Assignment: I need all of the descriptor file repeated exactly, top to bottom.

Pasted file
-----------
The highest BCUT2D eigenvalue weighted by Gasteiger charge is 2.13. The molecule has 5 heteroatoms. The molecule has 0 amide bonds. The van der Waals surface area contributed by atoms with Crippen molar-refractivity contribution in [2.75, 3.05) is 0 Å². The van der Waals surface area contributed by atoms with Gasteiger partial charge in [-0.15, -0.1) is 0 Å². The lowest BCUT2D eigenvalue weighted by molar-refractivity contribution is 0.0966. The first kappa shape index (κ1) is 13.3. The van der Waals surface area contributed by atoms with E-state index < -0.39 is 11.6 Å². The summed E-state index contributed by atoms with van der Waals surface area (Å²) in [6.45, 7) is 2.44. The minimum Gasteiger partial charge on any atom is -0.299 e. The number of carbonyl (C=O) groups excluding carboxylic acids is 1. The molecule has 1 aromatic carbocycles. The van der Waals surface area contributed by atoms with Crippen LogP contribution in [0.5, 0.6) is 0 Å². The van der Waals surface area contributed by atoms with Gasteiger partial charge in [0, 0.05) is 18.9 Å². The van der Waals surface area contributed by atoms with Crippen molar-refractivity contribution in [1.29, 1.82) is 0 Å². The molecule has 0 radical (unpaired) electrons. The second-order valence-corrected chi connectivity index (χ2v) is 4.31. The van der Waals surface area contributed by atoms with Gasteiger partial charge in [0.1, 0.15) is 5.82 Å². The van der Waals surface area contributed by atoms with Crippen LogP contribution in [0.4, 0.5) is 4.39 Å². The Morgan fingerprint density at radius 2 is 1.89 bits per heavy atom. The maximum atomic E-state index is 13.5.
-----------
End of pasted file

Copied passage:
The highest BCUT2D eigenvalue weighted by Gasteiger charge is 2.13. The molecule has 5 heteroatoms. The molecule has 0 amide bonds. The van der Waals surface area contributed by atoms with Crippen molar-refractivity contribution in [2.75, 3.05) is 0 Å². The van der Waals surface area contributed by atoms with Gasteiger partial charge in [-0.15, -0.1) is 0 Å². The lowest BCUT2D eigenvalue weighted by molar-refractivity contribution is 0.0966. The first kappa shape index (κ1) is 13.3. The van der Waals surface area contributed by atoms with E-state index < -0.39 is 11.6 Å². The summed E-state index contributed by atoms with van der Waals surface area (Å²) in [6.45, 7) is 2.44. The minimum Gasteiger partial charge on any atom is -0.299 e. The number of carbonyl (C=O) groups excluding carboxylic acids is 1. The molecule has 1 aromatic carbocycles. The van der Waals surface area contributed by atoms with Crippen LogP contribution in [0.5, 0.6) is 0 Å². The van der Waals surface area contributed by atoms with Gasteiger partial charge in [0, 0.05) is 18.9 Å². The van der Waals surface area contributed by atoms with Crippen molar-refractivity contribution in [1.29, 1.82) is 0 Å². The molecule has 0 radical (unpaired) electrons. The second-order valence-corrected chi connectivity index (χ2v) is 4.31. The van der Waals surface area contributed by atoms with Gasteiger partial charge in [0.1, 0.15) is 5.82 Å². The van der Waals surface area contributed by atoms with Crippen LogP contribution in [0.4, 0.5) is 4.39 Å². The Morgan fingerprint density at radius 2 is 1.89 bits per heavy atom. The maximum atomic E-state index is 13.5.